After the appearance of the feminine “Machine-Man” of Metropolis in 1927, robot characters, like the rest of the science fiction genre just described, effectively disappeared from film until the early 1950s. When they did begin to reappear, however, they showed themselves greatly changed, re-imagined by the social and cinematic events of their twenty year absence. For example, while the Machine-Man’s initial deployment in Metropolis required both (1) the sacrifice of human flesh in order to give it life (Rotwang’s arm) and (2) the “borrowing” of human flesh in order for the machine to model human countenance (Maria’s face), by contrast the robots of the fifties exhibited for the most part neither of these basic human dependencies. On the contrary, in fact, most 50s robots were purposely characterized as alien to humankind, either entirely mechanical in composition or else literally alien in the sense of coming from another planet; often both. The new generation of robots furthermore defied the femininity and sex appeal of the Machine-Man, favoring instead a type of masculinised semi-androgyny in their form. Factors such as the war, the bomb, and new public awareness of technological progress all help partially to explain these shifts in the nature of the robot character. To these factors, however, one should not hesitate to add advancements in the science and culture of cosmetics, which was in its own “golden age” by the mid-twentieth century. As earlier discussed, the made-up female face in 1950 had all but completely lost its power signify artifice and danger on its own; the heavy eyeliner and dark lipstick that defined the Machine-Man’s false and unnatural female face in the twenties no longer presented the spectacle requisite to represent the unfamiliar possibilities of the post-nuclear, pro-cosmetics fifties universe. The search for a new “unnatural” look, in answer to the new “Natural” female face, encouraged the appearance of more extremely artificial robots on the silver screen. The result was a plethora of ridiculous robot monsters – but with them one or two key innovations in robotic interface, spectacular in a way previously unknown to film or to cosmetics.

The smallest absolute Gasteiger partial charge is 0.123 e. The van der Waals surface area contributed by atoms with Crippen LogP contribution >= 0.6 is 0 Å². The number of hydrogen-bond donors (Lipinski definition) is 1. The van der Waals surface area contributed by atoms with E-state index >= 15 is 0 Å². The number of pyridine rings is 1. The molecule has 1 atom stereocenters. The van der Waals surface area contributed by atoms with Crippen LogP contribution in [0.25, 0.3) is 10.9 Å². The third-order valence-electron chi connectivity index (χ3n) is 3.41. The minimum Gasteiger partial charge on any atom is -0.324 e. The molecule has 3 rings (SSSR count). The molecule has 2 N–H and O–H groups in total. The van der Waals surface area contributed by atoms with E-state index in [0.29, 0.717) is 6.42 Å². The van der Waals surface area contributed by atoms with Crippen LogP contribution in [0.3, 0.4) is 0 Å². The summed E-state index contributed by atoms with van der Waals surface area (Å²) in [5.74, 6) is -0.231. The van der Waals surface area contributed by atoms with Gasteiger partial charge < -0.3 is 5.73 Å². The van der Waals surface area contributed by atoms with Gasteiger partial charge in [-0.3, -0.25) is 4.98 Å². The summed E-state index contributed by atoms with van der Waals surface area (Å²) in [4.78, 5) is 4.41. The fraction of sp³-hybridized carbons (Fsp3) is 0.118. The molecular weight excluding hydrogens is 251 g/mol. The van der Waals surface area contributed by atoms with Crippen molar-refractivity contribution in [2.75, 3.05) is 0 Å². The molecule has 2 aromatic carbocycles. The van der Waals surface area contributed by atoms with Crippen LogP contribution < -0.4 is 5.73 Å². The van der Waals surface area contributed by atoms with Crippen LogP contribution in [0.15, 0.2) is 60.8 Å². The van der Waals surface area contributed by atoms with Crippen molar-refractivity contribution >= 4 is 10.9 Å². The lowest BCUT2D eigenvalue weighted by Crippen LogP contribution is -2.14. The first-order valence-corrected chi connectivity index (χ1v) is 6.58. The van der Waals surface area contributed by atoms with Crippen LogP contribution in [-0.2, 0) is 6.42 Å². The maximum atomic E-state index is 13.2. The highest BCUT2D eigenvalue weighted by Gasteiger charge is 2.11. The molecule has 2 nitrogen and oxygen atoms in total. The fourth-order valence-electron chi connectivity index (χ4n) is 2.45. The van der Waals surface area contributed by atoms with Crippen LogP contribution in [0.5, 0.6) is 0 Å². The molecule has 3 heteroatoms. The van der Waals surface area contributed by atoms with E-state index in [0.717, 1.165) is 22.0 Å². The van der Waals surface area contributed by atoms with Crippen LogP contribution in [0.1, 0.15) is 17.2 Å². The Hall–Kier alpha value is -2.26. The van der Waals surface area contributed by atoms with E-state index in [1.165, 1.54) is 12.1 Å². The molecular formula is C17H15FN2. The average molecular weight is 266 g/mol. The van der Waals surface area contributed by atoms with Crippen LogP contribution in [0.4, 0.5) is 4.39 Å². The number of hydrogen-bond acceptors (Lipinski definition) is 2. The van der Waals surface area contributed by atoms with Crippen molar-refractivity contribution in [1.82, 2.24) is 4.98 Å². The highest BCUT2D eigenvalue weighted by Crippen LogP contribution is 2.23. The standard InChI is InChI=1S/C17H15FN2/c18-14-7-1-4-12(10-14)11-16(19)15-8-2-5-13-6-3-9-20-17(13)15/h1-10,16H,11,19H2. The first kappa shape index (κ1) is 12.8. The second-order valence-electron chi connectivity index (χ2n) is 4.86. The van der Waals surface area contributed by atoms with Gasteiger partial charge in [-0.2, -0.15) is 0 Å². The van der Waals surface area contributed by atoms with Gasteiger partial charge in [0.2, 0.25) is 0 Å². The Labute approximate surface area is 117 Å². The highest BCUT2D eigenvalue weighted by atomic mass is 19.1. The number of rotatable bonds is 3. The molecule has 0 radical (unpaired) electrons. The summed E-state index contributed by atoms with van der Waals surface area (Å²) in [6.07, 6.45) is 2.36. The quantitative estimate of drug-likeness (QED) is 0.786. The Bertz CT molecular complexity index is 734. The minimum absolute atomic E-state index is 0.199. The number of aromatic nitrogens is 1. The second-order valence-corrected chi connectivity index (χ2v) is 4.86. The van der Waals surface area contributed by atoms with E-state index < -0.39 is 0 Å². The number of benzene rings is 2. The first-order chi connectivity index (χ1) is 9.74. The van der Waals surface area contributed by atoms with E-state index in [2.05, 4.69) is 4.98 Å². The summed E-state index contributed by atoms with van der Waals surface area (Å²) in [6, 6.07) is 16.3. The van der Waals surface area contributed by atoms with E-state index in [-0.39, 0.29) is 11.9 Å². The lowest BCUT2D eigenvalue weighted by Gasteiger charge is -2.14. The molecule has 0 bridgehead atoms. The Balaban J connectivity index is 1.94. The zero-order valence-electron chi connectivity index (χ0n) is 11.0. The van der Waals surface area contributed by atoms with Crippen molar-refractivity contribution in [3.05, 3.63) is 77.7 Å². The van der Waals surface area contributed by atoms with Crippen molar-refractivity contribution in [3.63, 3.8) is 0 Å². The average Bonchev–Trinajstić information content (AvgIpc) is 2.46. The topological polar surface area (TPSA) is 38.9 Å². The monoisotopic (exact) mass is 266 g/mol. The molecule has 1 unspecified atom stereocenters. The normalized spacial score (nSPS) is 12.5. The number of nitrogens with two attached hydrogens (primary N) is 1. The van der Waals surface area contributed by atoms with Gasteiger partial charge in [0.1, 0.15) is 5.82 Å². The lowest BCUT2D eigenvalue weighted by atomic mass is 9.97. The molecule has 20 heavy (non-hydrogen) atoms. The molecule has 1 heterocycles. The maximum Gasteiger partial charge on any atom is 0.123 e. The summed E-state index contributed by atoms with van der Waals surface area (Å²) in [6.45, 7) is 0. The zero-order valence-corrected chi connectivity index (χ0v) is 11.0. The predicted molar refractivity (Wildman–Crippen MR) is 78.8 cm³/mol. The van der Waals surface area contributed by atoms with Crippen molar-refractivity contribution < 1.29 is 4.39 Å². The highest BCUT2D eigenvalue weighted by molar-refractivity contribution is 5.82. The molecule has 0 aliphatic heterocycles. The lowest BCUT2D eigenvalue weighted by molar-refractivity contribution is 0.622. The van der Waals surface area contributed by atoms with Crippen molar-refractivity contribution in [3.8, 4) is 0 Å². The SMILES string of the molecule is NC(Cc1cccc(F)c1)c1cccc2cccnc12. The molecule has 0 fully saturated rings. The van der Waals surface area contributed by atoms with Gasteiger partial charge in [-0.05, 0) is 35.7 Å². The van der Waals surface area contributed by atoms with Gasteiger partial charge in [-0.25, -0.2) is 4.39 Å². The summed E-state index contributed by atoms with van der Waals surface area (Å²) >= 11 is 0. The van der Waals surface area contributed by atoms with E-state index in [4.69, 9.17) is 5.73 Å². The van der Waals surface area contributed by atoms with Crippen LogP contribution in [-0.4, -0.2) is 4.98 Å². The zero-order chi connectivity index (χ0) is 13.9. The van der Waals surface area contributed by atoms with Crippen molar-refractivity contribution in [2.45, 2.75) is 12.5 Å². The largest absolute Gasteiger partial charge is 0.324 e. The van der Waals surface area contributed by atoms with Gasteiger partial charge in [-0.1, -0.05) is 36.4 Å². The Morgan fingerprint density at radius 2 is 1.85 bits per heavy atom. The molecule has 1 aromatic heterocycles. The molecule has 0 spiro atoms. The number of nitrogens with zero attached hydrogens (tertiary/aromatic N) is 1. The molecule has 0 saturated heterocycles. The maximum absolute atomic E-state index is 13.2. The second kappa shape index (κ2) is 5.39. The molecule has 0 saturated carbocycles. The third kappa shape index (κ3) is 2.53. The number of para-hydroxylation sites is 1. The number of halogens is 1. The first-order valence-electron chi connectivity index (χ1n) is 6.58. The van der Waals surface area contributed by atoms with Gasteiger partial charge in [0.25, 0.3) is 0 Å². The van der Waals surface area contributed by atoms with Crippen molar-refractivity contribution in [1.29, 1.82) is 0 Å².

While it would be tedious to recall a full list of the less-than-impressive robot characters that appeared in 1950s film, a few have since become recognizable enough through nostalgic discussion and comic expense to merit here some brief attention. One of the most absurd robots to wobble onto the screen, for example, “Ro-Man,” the shaggy, simian-bodied villain of Robot Monster (1953) has been parodied numerous times in films ranging from the zany Lobster Man from Mars (1990) to the animated children’s movie Twice Upon A Time (1983) [see Figures 7-9]. Ro-Man’s peculiar appearance – a combination ape-suit, darkened spaceman helmet, and cheap T.V. antennae – illustrates the deteriorating struggle of the horror/sci-fi film hybrid to cope with its lack of distinct identity. Both Ro-Man and the film are a hodgepodge of familiar horror elements, taken out of context and forced to fit inside the mask (or helmet) of the new, the artificial cosmetics of science and space. Visually it is Bride of the Gorilla (1951) meets Destination Moon (1950), lusty animal flick from the neck down and mechanical alien movie from the neck up. Yet as Robot Monster testifies with its ridiculous results, a monster with a metal head does not a cosmic robot make. Rather than produce fearful wonder, Ro-Man re-presents horror clichés as science fiction novelty, creating comedy as an unintended by-product. Indeed, this specific dynamic is addressed in Twice Upon A Time, in which Ro-Man’s parodic double “Ibor,” figured as a mechanical gorilla with an old-fashioned television set for a head, communicates only through film clips from cliché-laden films of the thirties through fifties. Ibor, as Igor-robot, and Ro-Man, as robot-human, are comic and embarrassing reminders of the missing link between sci-fi film and horror that while doomed to extinction, helps yet to illustrate the primary masculine identity of the robot – rooted in the simian horror monster – as well as the secondary emasculation of the robot – mechanically converted after the fact. Ironically, it was two years before the appearance of Ro-Man in Robot Monster that the first significant robot of the fifties, Gort from The Day the Earth Stood Still (1951), debuted before American audiences. Along with Robby from Forbidden Planet and, to a lesser extent, Tobor from Tobor the Great (1954), Gort’s character is considered by many science fiction film critics to be one of the top achievements in robotic interface made during the golden age of sci-fi cinema. As the speechless goon-associate of the Christ-like alien Klaatu (Michael Rennie), Gort’s aesthetic is one of solid stoic violence – entirely metallic, facially expressionless, gargantuan and always potentially deadly. Its level of control, emotionally and physically, directly conflicts with the instability and sexual impropriety stereotypical in the simian horror creature. Even Gort’s general humanoid shape reflects an opposition with the horror monster, as its form is subdued, without the muscles, hair, color or curves that horror exaggerates to visually define the sexuality and gender of its creations. But behind this exterior simplicity, Gort’s interface still offers a host of complexities. Its form, for example, is one of anti-decadence, but also of pro-artifice; of seeming non-masculinity, yet clearly not of femininity; he is a living doll, painted to defy a gendered or cosmetic understanding. Because of these ambiguities, the audience remains constantly in suspense over Gort’s actions relative to both men and women, and particularly to the masculine alien Klaatu and to film’s female lead, the lovely Helen Benson (Patricia Neal). That the movie climaxes with Klaatu’s fatal wounding and a hostile confrontation between Helen and Gort adds only more confusion to the question of Gort’s robot nature. For without the conscious presence of Klaatu as male protagonist intermediary, Helen and Gort’s relationship reverts to one of, frankly, horror. Upon Klaatu’s “death” for example, Gort, though some distance away, immediately activates into murderous mode, easily overpowering the several men that have been guarding it. The physical superiority of Gort as robot over numerous male figures hyper-masculinizes Gort – its destructive programming, standing in for the horror monster’s lustful nature, trumps the stoicism of its earlier scenes. However, when Gort encounters Helen, who subsequently rushes into the scene (to deliver the classic message, “Klaatu Barata Nikto” and thus prevent Gort’s rampage), Gort’s actions take on a far slower and more menacing character. Rather than destroy her outright, Gort allows the moment to linger, waiting for its laser beam visor to warm up before attacking. This dramatic pause serves of course to mark the climactic nature of the moment as well as give Helen time to utter her all-important phrase to save the world. But the suspended time interval also permits the audience a significant opportunity to reflect upon the opposition between Helen, as attractively made-up heroine, and Gort, as ambiguously made-up robot machine. Repeatedly juxtaposed close-ups of each visually intensify their difference, which is transformed quickly through the tricks of the film medium into the contrast of over-masculinized monster versus over-feminized lady victim. Not even Klaatu’s disembodied voice, the “Klaatu Barata Nikto” message, saves Helen from the horror film dynamic; having delivered the message and skirted death by laser beam for example, Helen is still cornered by the silver giant, who takes her immediately unconscious body away to its alien spaceship. The sexualized bridal-carry convention that here again appears temporarily insinuates a second horror conversion in Gort, with its thwarted penchant for violence transferred into a libidinal potential of equal monstrosity. That this is not in fact the case becomes clear only as the robot also retrieves and revives the corpse of Klaatu, hence restoring the male protagonist place in the triangular balance between the woman and the machine. What fate this act saves Helen from is uncertain. To the 1950s spectator, however, two things were clear: one, that beautiful women should beware of giant metal robots, and two, that “unnatural” had earned a new visual approximation – in the awe-inspiring and awful robot aesthetic.